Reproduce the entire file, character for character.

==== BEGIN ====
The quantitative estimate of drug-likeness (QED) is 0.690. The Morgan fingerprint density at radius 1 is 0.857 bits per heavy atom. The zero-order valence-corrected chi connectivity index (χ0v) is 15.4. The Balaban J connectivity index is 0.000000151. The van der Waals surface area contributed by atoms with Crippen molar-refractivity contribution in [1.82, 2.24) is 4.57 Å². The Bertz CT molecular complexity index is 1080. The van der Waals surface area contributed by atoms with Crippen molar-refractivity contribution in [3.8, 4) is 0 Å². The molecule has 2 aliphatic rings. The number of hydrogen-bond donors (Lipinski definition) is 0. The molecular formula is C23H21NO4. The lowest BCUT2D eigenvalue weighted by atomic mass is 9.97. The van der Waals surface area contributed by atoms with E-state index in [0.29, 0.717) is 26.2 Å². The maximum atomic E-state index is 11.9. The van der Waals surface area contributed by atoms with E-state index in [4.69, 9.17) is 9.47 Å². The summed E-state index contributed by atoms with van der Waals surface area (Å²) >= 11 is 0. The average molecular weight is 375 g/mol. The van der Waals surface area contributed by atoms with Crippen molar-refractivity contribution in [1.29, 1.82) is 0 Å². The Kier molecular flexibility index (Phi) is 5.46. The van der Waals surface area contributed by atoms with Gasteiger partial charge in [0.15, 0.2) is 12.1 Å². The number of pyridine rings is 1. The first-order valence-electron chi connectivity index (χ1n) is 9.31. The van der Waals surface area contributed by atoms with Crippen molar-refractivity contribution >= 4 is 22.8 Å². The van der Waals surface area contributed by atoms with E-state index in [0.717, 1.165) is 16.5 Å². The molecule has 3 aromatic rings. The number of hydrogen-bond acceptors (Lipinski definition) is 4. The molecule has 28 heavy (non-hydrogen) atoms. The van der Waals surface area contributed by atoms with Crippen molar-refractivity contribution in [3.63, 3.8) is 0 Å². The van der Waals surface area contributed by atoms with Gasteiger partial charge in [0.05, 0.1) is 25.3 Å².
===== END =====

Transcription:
The quantitative estimate of drug-likeness (QED) is 0.690. The Morgan fingerprint density at radius 1 is 0.857 bits per heavy atom. The zero-order valence-corrected chi connectivity index (χ0v) is 15.4. The Balaban J connectivity index is 0.000000151. The van der Waals surface area contributed by atoms with Crippen molar-refractivity contribution in [1.82, 2.24) is 4.57 Å². The Bertz CT molecular complexity index is 1080. The van der Waals surface area contributed by atoms with Crippen molar-refractivity contribution in [3.8, 4) is 0 Å². The molecule has 2 aliphatic rings. The number of hydrogen-bond donors (Lipinski definition) is 0. The molecular formula is C23H21NO4. The lowest BCUT2D eigenvalue weighted by atomic mass is 9.97. The van der Waals surface area contributed by atoms with E-state index in [0.29, 0.717) is 26.2 Å². The maximum atomic E-state index is 11.9. The van der Waals surface area contributed by atoms with E-state index in [4.69, 9.17) is 9.47 Å². The summed E-state index contributed by atoms with van der Waals surface area (Å²) >= 11 is 0. The average molecular weight is 375 g/mol. The van der Waals surface area contributed by atoms with Crippen molar-refractivity contribution in [1.29, 1.82) is 0 Å². The Kier molecular flexibility index (Phi) is 5.46. The van der Waals surface area contributed by atoms with Gasteiger partial charge in [0.15, 0.2) is 12.1 Å². The number of pyridine rings is 1. The first-order valence-electron chi connectivity index (χ1n) is 9.31. The van der Waals surface area contributed by atoms with Crippen molar-refractivity contribution >= 4 is 22.8 Å². The van der Waals surface area contributed by atoms with E-state index in [0.717, 1.165) is 16.5 Å². The molecule has 3 aromatic rings. The number of hydrogen-bond acceptors (Lipinski definition) is 4. The molecule has 28 heavy (non-hydrogen) atoms. The van der Waals surface area contributed by atoms with Crippen molar-refractivity contribution in [3.63, 3.8) is 0 Å². The van der Waals surface area contributed by atoms with Gasteiger partial charge in [0.05, 0.1) is 25.3 Å².